New at the Neuberger
Brand-New and Terrific: Alex Katz in the 1950s
By Margot Clark-Junkins
In 1961, a 33-year-old American artist named Alex Katz, who was already fairly well-established in the art world, published a manifesto in a small art periodical called Scrap (15 cents an issue). In “That Is to Say/The Artist Talks,” Katz casts an eye over his work thus far and asserts that “a brand-new painting without much quality can be exciting but there is nothing quite like a painting that is brand-new and terrific.” And he is exactly right, as you will quickly discover when you visit “Brand-New and Terrific: Alex Katz in the 1950s,” now on view at the Neuberger Museum.
Katz, who turns 91 next month, is a preeminent American painter known for his portraits and spare compositions. Born in Brooklyn in 1927, he came of age during America’s mid-century love affair with Abstract Expressionist art. Think gestural painters like Jackson Pollock and Willem de Kooning, where a line — its thickness, speed, texture, depth of hue — asserts an emotion. Gesture was the name of the game and figurative, or representational, work was just not in vogue.
By the time he graduated from Cooper Union School of Art in lower Manhattan — the red-hot center of the international art world in 1949 — Katz had incorporated the ideas of his predecessors into his own art, which tended toward the figurative. According to curator Diana Tuite, of Colby College Museum of Art (where the exhibited originated), “Katz summarized his impatience with the 1950s status quo: ‘It just seemed that there should be a way to see a representational world in our time.’” She goes on to make an interesting point: “If Abstract Expressionism, then in a nascent second generation, positioned itself as a terminus of sorts, then the release from a march in that direction could be liberatory.”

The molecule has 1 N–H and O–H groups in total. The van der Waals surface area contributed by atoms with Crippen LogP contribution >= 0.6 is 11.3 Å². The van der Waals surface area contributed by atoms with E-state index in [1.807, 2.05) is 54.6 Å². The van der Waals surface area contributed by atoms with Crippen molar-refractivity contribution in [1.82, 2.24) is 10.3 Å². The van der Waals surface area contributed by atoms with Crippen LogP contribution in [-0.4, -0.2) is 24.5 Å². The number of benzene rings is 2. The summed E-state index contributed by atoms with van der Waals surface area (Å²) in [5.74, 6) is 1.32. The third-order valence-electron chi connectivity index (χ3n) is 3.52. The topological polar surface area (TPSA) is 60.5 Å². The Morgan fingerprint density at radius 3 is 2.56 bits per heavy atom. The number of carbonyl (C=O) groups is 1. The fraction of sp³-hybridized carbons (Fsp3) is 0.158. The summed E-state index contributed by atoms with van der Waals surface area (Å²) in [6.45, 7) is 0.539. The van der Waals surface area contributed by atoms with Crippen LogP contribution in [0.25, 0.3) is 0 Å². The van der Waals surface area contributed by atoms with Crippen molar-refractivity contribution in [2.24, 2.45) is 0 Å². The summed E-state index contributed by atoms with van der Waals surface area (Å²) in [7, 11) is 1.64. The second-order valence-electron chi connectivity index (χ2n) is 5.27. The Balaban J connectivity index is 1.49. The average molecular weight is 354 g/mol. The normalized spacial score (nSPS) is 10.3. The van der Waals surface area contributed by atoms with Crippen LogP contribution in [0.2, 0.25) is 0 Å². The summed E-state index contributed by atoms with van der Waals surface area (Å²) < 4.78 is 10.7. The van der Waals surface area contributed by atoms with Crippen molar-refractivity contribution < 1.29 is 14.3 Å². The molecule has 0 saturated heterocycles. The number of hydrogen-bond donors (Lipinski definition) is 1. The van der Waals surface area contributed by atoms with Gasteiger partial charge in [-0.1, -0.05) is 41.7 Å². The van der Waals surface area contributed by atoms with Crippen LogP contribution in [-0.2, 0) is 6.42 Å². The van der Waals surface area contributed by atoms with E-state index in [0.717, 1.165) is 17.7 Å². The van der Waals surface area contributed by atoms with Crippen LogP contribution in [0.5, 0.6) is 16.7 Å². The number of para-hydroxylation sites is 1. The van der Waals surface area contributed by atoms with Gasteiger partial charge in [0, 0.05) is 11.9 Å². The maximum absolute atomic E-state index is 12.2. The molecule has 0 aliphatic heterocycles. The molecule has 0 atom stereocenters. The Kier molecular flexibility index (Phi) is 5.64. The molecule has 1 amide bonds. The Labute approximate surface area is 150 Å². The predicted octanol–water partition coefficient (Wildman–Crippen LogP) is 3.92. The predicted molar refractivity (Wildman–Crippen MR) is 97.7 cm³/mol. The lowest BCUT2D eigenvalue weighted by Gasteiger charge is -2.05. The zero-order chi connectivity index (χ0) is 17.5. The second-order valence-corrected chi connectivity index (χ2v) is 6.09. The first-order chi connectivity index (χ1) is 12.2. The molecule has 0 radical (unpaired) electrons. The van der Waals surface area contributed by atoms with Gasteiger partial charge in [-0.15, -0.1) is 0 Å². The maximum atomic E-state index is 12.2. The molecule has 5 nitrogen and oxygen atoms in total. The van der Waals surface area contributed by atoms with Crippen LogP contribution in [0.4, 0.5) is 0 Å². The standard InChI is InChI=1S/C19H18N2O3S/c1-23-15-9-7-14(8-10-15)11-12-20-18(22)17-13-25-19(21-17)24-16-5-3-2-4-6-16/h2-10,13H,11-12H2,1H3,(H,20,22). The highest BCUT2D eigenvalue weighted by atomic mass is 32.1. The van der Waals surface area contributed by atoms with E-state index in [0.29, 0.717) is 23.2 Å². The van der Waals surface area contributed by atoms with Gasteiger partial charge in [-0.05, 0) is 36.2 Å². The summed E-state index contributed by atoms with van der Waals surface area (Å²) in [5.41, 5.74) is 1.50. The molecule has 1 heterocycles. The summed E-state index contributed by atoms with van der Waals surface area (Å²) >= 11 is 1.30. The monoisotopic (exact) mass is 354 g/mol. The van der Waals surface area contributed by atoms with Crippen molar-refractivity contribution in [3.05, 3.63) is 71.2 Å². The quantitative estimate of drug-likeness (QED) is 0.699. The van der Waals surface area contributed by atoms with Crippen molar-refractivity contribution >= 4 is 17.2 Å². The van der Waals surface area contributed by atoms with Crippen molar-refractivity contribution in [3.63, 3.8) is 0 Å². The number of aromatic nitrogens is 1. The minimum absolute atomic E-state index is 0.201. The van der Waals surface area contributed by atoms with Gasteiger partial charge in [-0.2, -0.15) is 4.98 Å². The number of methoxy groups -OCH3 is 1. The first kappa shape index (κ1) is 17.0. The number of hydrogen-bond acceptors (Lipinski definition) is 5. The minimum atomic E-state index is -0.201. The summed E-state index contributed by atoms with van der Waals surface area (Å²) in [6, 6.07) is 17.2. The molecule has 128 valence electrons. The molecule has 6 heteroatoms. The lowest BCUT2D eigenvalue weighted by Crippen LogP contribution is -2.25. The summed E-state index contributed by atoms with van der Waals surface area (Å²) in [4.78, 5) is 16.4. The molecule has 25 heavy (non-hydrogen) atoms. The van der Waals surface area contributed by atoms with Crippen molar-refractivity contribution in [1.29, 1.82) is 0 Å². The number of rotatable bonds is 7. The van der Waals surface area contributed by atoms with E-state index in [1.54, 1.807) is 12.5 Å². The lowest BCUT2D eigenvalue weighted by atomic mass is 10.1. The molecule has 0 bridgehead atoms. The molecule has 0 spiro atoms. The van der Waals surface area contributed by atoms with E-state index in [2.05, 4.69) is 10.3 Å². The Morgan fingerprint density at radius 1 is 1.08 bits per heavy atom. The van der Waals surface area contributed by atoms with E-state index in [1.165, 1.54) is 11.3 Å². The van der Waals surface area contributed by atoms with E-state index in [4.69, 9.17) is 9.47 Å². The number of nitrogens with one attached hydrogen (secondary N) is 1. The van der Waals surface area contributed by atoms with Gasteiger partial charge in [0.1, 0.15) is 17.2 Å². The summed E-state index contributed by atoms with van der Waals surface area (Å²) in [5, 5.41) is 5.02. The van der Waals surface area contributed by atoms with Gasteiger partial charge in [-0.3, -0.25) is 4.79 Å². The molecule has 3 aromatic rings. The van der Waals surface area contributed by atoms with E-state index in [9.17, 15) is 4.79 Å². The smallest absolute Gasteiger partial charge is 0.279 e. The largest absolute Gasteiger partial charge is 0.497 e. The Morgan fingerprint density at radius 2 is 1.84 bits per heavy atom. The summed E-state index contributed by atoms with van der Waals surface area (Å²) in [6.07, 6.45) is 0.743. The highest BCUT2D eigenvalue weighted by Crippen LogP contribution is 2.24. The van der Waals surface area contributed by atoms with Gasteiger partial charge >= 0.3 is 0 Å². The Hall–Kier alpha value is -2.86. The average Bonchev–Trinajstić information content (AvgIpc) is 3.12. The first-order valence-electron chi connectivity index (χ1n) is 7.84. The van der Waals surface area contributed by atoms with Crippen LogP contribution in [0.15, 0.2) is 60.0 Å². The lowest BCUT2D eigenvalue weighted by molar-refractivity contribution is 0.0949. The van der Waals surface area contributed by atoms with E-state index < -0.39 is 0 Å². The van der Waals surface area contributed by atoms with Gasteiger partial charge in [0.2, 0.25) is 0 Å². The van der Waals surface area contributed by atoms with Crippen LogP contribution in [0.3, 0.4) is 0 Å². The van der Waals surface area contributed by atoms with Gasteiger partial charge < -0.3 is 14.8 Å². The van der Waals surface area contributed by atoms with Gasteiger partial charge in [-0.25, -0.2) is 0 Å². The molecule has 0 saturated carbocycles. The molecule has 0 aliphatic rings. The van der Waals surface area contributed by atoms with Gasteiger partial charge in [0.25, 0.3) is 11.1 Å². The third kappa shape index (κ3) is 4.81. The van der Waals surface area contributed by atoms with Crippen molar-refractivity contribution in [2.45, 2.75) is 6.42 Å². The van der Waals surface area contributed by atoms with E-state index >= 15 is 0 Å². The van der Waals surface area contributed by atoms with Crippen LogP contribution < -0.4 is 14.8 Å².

Katz’s life-long connection to Maine began in 1949, when he was awarded a summer grant to attend Skowhegan School for Painting and Sculpture, and where he was encouraged to paint from life, <en plein air>. He returned the following year, eventually shifting his base to Lincolnville, on the coast near Camden. Maine provided Katz with much of his subject matter throughout this critical decade, when all his training and talent, ideas and experimentation, were melding as if tossed together into a crucible.
Katz refined his artistic vision throughout the 1950s, painting portraits, still lifes, and landscapes. Beginning in 1955, he began assembling small collages using scraps of paper painted with watercolor. These are the gems of the exhibit at the Neuberger. It is worth mentioning that he was impressed by Henri Matisse’s cut-outs, which were exhibited at the Pierre Matisse Gallery in New York City around 1949-50.
His first one-person show was held in New York City at the Roko Gallery in 1954; in 1956, he became a member of the Tanager Gallery’s prestigious artist cooperative on 10th Street. He was friends with figurative painters like Fairfield Porter and Jane Freilicher and photographer Rudy Burckhardt. In addition to Matisse, his influences included Edouard Manet and the Civil War photographer Matthew Brady. Katz often painted from vernacular photographs and did not attempt to mask his brushstrokes or drips on the canvas. There is a breeziness to his approach, which feels light-hearted, not precious or over-wrought. Big planes of color recall works by color field painters of the same era.
In 1959, Katz produced the first of his cut-outs, which are portraits painted in oil on canvas and affixed to wooden silhouettes. At that time, they were a unique amalgam of painting and sculpture that anticipated pop art. In this show, two full-length cut-out figures stand alone on pedestals, blending in with the gallery-goers. You will notice that each figure has a front and a back and it is fun to discover that the female wearing a bikini on one side is quite naked on the reverse.
The paintings and collages are hung chronologically, illustrating the gradual evolution of the young artist’s style. For those who do not know what it is like to toil away in an art studio somewhere, “Brand-New and Terrific” helps us to appreciate the tremendous effort that must go into building a body of work, giving us a glimmer of understanding that an artistic style cannot simply be summoned, it must be earned.
Alex Katz, <Bather>, 1959, oil on linen
Colby College Museum of Art, Museum purchase made possible by The Alex Katz Foundation, Peter and Paula Lunder through the Lunder Foundation, Michael Gordon ‘66, Barbara and Theodore Alfond through the Acorn Foundation, and the Jere Abbott Acquisition Fund; Art c. Alex Katz/Licensed by VAGA, New York, NY.